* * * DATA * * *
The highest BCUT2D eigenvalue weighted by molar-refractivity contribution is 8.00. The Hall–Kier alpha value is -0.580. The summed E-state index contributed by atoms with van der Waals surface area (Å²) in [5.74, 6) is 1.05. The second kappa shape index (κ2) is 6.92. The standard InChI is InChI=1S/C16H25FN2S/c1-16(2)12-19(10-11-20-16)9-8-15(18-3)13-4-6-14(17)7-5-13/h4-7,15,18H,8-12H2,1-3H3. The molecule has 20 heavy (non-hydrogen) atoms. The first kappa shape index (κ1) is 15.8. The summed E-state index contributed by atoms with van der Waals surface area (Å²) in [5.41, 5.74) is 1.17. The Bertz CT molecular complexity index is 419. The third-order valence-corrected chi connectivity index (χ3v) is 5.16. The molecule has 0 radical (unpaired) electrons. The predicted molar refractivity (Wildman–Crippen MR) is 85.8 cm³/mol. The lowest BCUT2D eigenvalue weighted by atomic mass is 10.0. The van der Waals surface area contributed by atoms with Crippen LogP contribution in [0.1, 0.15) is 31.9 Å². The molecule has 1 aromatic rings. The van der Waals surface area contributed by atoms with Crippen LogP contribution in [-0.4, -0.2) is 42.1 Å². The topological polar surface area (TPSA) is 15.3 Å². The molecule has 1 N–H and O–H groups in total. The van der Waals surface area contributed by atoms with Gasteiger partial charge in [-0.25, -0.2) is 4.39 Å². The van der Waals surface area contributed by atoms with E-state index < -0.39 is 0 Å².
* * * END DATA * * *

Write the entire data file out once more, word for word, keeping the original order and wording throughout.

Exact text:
The highest BCUT2D eigenvalue weighted by molar-refractivity contribution is 8.00. The Hall–Kier alpha value is -0.580. The summed E-state index contributed by atoms with van der Waals surface area (Å²) in [5.74, 6) is 1.05. The second kappa shape index (κ2) is 6.92. The standard InChI is InChI=1S/C16H25FN2S/c1-16(2)12-19(10-11-20-16)9-8-15(18-3)13-4-6-14(17)7-5-13/h4-7,15,18H,8-12H2,1-3H3. The molecule has 20 heavy (non-hydrogen) atoms. The first kappa shape index (κ1) is 15.8. The summed E-state index contributed by atoms with van der Waals surface area (Å²) in [5.41, 5.74) is 1.17. The Bertz CT molecular complexity index is 419. The third-order valence-corrected chi connectivity index (χ3v) is 5.16. The molecule has 0 radical (unpaired) electrons. The predicted molar refractivity (Wildman–Crippen MR) is 85.8 cm³/mol. The lowest BCUT2D eigenvalue weighted by atomic mass is 10.0. The van der Waals surface area contributed by atoms with Crippen LogP contribution in [0.1, 0.15) is 31.9 Å². The molecule has 1 aromatic rings. The van der Waals surface area contributed by atoms with Crippen LogP contribution in [-0.4, -0.2) is 42.1 Å². The topological polar surface area (TPSA) is 15.3 Å². The molecule has 1 N–H and O–H groups in total. The van der Waals surface area contributed by atoms with Gasteiger partial charge in [-0.25, -0.2) is 4.39 Å². The van der Waals surface area contributed by atoms with E-state index < -0.39 is 0 Å².